“The internet is a geopolitical theatre”

Questions to Rebecca MacKinnon is a thought-leader on human rights online.

Rebecca MacKinnon is a thought-leader on human rights online. Her book The Consent of the Network (Basic Books 2012) discusses who has the power over the network and pointed to some of the risks that Edward Snowden blew the whistle on this summer. Netopia met her for a chat.

Per Strömbäck: Is freedom the same as absence of government regulation?

Rebecca MacKinnon: It’s not that simple. In the physical world we have governments for a reason. Without them, we get what Hobbes calls a “state of nature”, where the strong can do what they want. That’s not good for minorities, that’s usually not good for women and children. There is the same need for governance online based on rights and accountability, and it must rely on the consent of the governed.

There is a challenge in how power on the internet flows differently. The nation-state relies on a physical community, but the online geographic borders are not well defined. There are other communities online, the based on interests or common denominators like gender or profession.
When regulation is changed, it tends to be by nations, but often those who make the laws don’t necessarily understand the technology and they can be the focus of lobbying or even corruption. The challenge is how to prevent the abuse of power.

PS: Do we need new international institutions?

RMK: Well, there’s ICANN, that deals with domain names and IETF that looks after standards and of course the United Nations which existed long before the internet, but not all its members are democracies. There is not going to be a single global institution that will fix this.

A number of scholars have looked into this, for example Laura DeNardis who has a book on internet governance coming, so I don’t mean to take the credit for these ideas. We do need global institutions, but they will be different for different purposes; one may deal with cybersecurity, one with domain names, one with technical standards.

It’s going to be messy, but the goal is to constrain power, prevent abuse and introduce accountability. In America, we like to talk about checks and balances. It’s to prevent the process being captured by particular interests. So it’s not one grand institution, rather citizens being engaged, people from different sectors and more platforms. And it’s never going to end.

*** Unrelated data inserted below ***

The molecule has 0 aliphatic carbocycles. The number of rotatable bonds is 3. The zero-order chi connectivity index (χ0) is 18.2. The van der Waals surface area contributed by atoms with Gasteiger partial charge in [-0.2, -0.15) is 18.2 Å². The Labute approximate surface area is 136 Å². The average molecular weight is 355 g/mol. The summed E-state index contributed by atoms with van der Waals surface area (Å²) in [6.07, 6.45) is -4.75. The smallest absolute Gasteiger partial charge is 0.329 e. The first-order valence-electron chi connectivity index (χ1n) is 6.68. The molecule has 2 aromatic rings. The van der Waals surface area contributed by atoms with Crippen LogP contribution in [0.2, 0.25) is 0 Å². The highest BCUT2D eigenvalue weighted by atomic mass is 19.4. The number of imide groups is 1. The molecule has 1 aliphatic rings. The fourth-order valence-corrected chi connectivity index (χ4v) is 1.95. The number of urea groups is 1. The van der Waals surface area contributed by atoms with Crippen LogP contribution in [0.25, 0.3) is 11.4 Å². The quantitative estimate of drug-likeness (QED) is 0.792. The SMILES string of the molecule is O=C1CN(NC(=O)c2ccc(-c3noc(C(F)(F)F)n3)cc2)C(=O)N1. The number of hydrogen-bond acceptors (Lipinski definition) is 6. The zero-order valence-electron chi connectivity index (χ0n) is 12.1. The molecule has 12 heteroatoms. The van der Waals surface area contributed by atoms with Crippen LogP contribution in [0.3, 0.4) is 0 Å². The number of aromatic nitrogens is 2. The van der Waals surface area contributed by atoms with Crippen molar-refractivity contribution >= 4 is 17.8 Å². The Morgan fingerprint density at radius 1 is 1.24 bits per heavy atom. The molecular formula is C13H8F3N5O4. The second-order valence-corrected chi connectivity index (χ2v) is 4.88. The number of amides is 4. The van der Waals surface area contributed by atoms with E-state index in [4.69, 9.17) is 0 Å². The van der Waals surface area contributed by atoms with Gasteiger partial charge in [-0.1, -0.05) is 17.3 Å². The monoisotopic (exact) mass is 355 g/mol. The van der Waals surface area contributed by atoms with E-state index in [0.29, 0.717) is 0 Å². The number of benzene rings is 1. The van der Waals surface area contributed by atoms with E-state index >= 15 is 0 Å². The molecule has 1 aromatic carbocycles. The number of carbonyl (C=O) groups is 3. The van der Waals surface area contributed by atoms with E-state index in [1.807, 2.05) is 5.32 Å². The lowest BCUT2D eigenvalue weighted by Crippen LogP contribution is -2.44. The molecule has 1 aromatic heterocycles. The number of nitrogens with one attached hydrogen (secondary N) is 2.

You use words like “abuse of power” and talk about conflicting interests, this is very different from how the digital revolution is often discussed; as a blessing with no downsides.

Well, maybe that’s my original background in political science showing through. The internet is a geopolitical theatre. Think about the language used by the Chinese government in relation to the internet, it’s a national security language. A security breach is not only a breach in the network by a hacker for example but also if the “wrong” content leaks. There is a growing number of governments and countries who are trying to advance their interests. For America, the “open internet” ideology serves its political interests, just as long as no-one asks the surveillance question.

PS: In other areas of society, government institutions serve as those checks and balances on businesses. Is that the answer also for the internet?

RMK: Sometimes it’s the government causing the problem! This is the problem that the Global Network Initiative, which I am involved with, is trying to address. There are many things that companies should be held accountable for, but national law can conflict with international human rights law. If companies don’t comply with national law they can be thrown out or their employees go to jail, those are not good human rights outcomes. Should not Western companies engage in such countries? That means the Chinese will, is that better? But what companies can do is work out different things to respect people’s rights, they can maximize transparency to their users so they are aware that communication can be picked up by government agents. Companies can push back against government requests, in many cases these requests are informal, even illegal in that country.

Cybersecurity seems to put a lot of responsibility on the individual user, but in many cases the internet services are niche monopolies or monocultures which makes it difficult to exercise consumer power.

Yes, there is a lack of choice and a growing demand for alternatives. Snapchat is an example of that, the service where messages are set to delete themselves after a few seconds. So this will, hopefully, develop with a more informed public.

I lived in China for many years. People develop skills for avoiding the surveillance. There are things people don’t do online. So maybe, if you want to have a private conversation: go camping in the woods, rather than talk about it online.

That’s such a dire prospect for the internet that was supposed to give us all this freedom and opportunity!

Well the good news is the internet also brought a lot of empowerment. The world wide web index shows that some of the best development is happening in democracies. There are many such efforts, on national level, on global level. But it’s going to be messy. It’s not going to get fixed.

This is not a bug that there is a patch for that can be downloaded and installed. It’s like democracy, it’s an on-going process.